The Aura

Subtle but consistently compelling thriller about a glum, epileptic taxidermist (Ricardo Darín) who, during a freak accident while hunting that brings to mind Michelangelo Antonioni's The Passenger, forges a new identity for himself: that of an assistant to a hunting lodge owner who, it turns out, is also something of a professional thief.

The plot – in which the undercover taxidermist finds himself amongst a group of tough crooks setting out to rob a casino – is deliberately paced, but it moves seamlessly, like precision clockwork, with nary a wasted moment or plot point.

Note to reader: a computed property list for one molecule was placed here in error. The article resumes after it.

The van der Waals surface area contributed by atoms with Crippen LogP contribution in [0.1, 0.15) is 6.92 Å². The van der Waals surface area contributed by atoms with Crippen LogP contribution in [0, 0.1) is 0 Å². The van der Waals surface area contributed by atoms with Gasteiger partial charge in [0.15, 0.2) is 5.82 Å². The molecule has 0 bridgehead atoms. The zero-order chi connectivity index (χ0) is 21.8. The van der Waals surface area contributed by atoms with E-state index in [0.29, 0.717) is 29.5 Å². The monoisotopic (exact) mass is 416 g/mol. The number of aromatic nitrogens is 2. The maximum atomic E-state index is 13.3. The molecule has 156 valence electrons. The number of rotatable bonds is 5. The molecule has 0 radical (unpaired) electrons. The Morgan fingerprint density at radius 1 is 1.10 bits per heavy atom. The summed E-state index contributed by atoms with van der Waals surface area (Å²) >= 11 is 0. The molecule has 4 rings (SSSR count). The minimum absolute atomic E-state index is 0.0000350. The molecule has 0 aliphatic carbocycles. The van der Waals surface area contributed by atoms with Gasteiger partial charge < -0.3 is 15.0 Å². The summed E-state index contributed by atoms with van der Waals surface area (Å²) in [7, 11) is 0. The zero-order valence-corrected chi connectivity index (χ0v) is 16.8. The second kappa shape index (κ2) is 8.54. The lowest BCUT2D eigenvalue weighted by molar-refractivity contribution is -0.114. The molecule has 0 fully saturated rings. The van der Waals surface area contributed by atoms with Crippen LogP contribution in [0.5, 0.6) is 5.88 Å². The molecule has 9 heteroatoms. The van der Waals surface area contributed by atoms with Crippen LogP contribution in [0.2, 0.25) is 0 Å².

Writer/director Bielinsky is a major talent, or I should say he "was": Bielinsky died, unexpectedly, in 2006 at the age of 47, shortly after completing The Aura. His only other feature was the widely acclaimed art house hit Nine Queens, which most critics seem to prefer to this otherwise well-received successor. Not having seen Nine Queens yet, I can only review The Aura on its own merits, which are many. An existentialist caper film with a fascinatingly opaque protagonist (played very well by the poker-faced Darín; the rest of the cast is great too), a gripping story, and a slick but never overbearing visual style, The Aura is definitely worth seeking out.